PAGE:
Women of the Arab Springs: Patriarchy, Islamism and Politics
Examining the condition of women in the MENA region raises questions about states’ association with patriarchy on the one hand and the proliferation of Islamist ideology in the last three decades but especially in the aftermath of the Arab springs [ understood here as civil society uprisings/movements to bring down dictatorial regimes and effectuate change in society], on the other. Women from the region live in a climate of fear and oppression which becomes even more exacerbated under the rule of Islamic conservative regimes.
It is a fact that the latter factor exacerbated the general condition of MENA women and resulted in the loss of (or fear of losing) secured legal rights by women and the declining of their social conditions as some countries have adopted more conservative views and attitudes towards women both in the private and the public spheres.
Furthermore, this wave of conservatism has affected women’s attitudes and reactions. The younger generations of women in MENA are far less emancipated than the generations of their mothers and grandmothers. In many cases women adopt conservative attitudes both as learned behaviours and as a way to negotiate their access to the public sphere. An example of such attitudes is the proliferation of veiling amongst women of all generations. It has become evident that veiling is no longer a sign of religiosity or piety but rather a means for many ends including evading harassment in the street, gaining access to employment, gaining parents’ trust, safeguarding one’s good reputation etc, which may not exclude the initial religious significance of veiling.
Regardless of the reasons for veiling, the non-veiled women in MENA have become the targeted minority by Islamists. While many would argue that veiling is not a sign of women’s submission to the rule of patriarchy and Islamism, MENA women can be divided into two broad categories; Islamist women who believe that salvation lies in the re-Islamisation of the region since Islam guarantees women’s human rights, and secular women who believe that Islamism is detrimental to women’s human rights and discriminates against women at all levels.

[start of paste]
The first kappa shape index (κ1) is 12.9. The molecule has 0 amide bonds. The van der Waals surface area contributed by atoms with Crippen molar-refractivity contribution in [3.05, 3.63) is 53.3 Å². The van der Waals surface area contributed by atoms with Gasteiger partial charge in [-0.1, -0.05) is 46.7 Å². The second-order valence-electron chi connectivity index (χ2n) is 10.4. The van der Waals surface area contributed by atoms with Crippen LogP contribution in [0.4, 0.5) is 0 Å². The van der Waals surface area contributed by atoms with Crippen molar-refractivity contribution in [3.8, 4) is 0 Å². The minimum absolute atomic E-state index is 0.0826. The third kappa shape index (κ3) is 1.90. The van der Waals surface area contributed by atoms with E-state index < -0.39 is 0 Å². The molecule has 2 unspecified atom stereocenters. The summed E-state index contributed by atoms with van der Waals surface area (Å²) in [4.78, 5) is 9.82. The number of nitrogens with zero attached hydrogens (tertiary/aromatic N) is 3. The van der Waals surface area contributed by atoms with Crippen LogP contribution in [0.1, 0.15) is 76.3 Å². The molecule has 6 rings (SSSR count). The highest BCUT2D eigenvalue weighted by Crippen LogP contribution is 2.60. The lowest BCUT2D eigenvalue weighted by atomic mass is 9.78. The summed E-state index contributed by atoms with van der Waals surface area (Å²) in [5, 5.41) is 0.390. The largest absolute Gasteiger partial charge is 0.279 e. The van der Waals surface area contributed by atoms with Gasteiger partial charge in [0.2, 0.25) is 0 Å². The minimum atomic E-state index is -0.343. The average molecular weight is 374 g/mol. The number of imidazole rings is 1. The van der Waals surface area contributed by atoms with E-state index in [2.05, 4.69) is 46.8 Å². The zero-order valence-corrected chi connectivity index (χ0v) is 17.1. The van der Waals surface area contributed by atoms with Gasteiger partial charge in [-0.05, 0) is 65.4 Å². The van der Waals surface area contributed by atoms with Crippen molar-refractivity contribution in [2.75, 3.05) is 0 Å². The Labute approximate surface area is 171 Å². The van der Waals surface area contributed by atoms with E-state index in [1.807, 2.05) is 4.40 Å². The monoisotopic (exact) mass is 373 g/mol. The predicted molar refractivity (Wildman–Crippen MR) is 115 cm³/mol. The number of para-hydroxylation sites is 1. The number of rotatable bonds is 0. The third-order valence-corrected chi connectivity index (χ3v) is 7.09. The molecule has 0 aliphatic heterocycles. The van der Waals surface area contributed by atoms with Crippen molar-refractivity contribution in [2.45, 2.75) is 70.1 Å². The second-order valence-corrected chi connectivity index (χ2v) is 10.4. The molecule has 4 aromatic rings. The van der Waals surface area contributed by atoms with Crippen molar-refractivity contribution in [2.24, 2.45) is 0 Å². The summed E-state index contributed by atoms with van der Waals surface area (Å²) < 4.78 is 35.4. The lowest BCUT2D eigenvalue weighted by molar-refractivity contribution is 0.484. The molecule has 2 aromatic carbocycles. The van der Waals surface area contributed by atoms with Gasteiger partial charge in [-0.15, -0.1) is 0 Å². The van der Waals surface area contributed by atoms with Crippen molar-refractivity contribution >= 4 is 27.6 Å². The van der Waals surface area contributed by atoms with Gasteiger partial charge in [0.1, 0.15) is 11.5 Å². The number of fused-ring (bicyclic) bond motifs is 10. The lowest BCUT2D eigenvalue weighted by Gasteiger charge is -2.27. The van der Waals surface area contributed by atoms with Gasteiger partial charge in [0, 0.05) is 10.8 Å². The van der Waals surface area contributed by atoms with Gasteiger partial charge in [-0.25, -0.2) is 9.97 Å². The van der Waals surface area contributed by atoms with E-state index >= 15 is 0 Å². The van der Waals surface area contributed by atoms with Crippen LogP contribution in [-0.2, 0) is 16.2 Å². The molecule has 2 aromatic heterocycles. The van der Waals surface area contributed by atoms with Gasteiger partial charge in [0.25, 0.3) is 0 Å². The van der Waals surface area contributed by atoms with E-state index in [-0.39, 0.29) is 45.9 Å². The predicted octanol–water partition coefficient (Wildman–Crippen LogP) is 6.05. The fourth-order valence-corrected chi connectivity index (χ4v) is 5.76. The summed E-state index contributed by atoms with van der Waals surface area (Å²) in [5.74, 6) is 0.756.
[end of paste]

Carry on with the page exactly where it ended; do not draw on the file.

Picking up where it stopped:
In the aftermath of the Arab springs MENA women are forced to renegotiate traditional norms, values and power relationships in order to achieve social change (Weiss 1998), and although they actively make choices, many of the circumstances under which they act are not of their own making (Walby 1996), and claiming agency while working within Patriarchal boundaries results in deep contradictions and restrictions as in actual fact women are colluding with their patriarchal oppressors(Salhi 2013).
Arab springs and the rise of conservatism have divided women into two distinct groups and prompted them to mobilise for opposing plights; while Islamist women militate for the implementation of Sharia laws, removal of discriminatory rules against ‘Islamic’ dress code and unrestricted access for Islamist women to government institutions, secular women battle for the safeguarding of acquired rights (Tunisia, Egypt) and the abolishing of Sharia-based family Laws (Algeria, Morocco).
02-04 November 2015: Women, Empowerment, Citizenship and Development
Mostaganem University First International Conference on Women Studies and Sociolinguistics. In partnership with the University of Manchester and the Centre for Advanced Study of the Arab World (CASAW)
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